This section, "Signature Info," will give you details about its code-signing certificate, if there is one. If you see an app with an expired certificate, it is still acceptable if it expired recently, like two or three years ago. However, if the certificate is older than five years, you should consider updating to a newer version of the software being used. Remember that stolen certificates can be used to evade detection in certain scenarios.


Click on the "Relations" tab to see which files are related to the file being studied.


The "Relations" tab represents the files stored in the program or file being studied.


The Graph Summary is a brief representation of the program's relations and communications with other files and domain names. To see more information, you can click the "More" button and "Explore in Threat Graph" at the top menu near the "Reanalyze" button. (Note: You might need a VirusTotal account to access the Graph.)


Click the "Behavior" tab to see how the program being studied behaves inside a sandbox.


Click on "Community" to see if other people have posted anything about this specific program.


This is how an app looks when it has not been checked in VirusTotal through our menu. You can see the interrogation mark "?" in the image below.


If you hover over the interrogation question mark, you will see the VirusTotal logo appear. You can analyze all of your blocked apps or monitor mode list either individually, one by one, or you can choose to scan all of them at once with the VirusTotal button at the top of the menu (more on how to do that in the next step).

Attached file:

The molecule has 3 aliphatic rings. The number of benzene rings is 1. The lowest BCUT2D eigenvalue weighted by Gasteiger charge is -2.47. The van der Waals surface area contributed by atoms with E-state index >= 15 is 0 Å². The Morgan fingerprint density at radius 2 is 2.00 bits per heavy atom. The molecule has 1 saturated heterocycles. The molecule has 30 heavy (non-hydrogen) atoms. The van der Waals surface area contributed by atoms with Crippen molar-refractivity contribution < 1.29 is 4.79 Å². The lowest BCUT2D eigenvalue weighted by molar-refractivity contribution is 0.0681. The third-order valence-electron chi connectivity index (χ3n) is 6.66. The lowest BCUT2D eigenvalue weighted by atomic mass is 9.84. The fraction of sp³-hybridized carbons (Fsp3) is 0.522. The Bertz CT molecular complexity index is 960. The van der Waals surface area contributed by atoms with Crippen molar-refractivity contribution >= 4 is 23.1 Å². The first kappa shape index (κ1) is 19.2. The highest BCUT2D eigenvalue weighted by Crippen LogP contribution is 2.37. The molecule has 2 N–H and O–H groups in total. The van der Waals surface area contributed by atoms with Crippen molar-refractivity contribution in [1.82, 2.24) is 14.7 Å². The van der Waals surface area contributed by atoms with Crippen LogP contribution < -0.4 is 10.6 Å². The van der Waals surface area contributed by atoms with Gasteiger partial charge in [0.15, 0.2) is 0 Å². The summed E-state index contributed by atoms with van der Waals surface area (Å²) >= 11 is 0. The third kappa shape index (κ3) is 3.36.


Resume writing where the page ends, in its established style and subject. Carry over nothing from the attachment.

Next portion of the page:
This is the VirusTotal button that will allow you to launch a scan of your entire list.


After you click the VirusTotal button at the top of the menu, your apps on the list will be checked. If any apps have an issue, you will see a number such as the one in the image below. This number represents the number of security vendors that flagged this specific file.


If you hover over the number one, you will see a brief description of when it was last checked, including the date and time.

Note: Sometimes you will encounter false positives from security vendors when the number is one or sometimes two. However, do not ignore a program with a "1" or a "2"; it may very well be malware that has not yet been detected by other vendors. The solution, or at least what I like to do, is to check if the sandbox study shows unusual actions, if it is related to a lot of known malware, or if it is making unusual communications to IP addresses in other countries or domains.

To deal with false positives, back up the results with information on how the program behaves. Is the program doing something it should not? Is it accessing places that a normal program would not? It all depends on the context of what the program is used for.

When you see that this number increases drastically, say from 2 to 9 in a matter of hours, or from 2 to 20 in a matter of days, this usually means that something bad is happening, and you should investigate further.


Right-click the red number button to access the VirusTotal Options menu, which will allow you to check this file again.


Click "Recheck on VirusTotal"


Using JoeSandbox for Our Research

Let's check the JoeSandbox website to see if this app has any record of sandbox activity and indicators of compromise.


We do not have results available, which means that the app has not been studied in a sandbox. If the app is submitted for analysis, you and the entire security community will be able to see and read a report about it.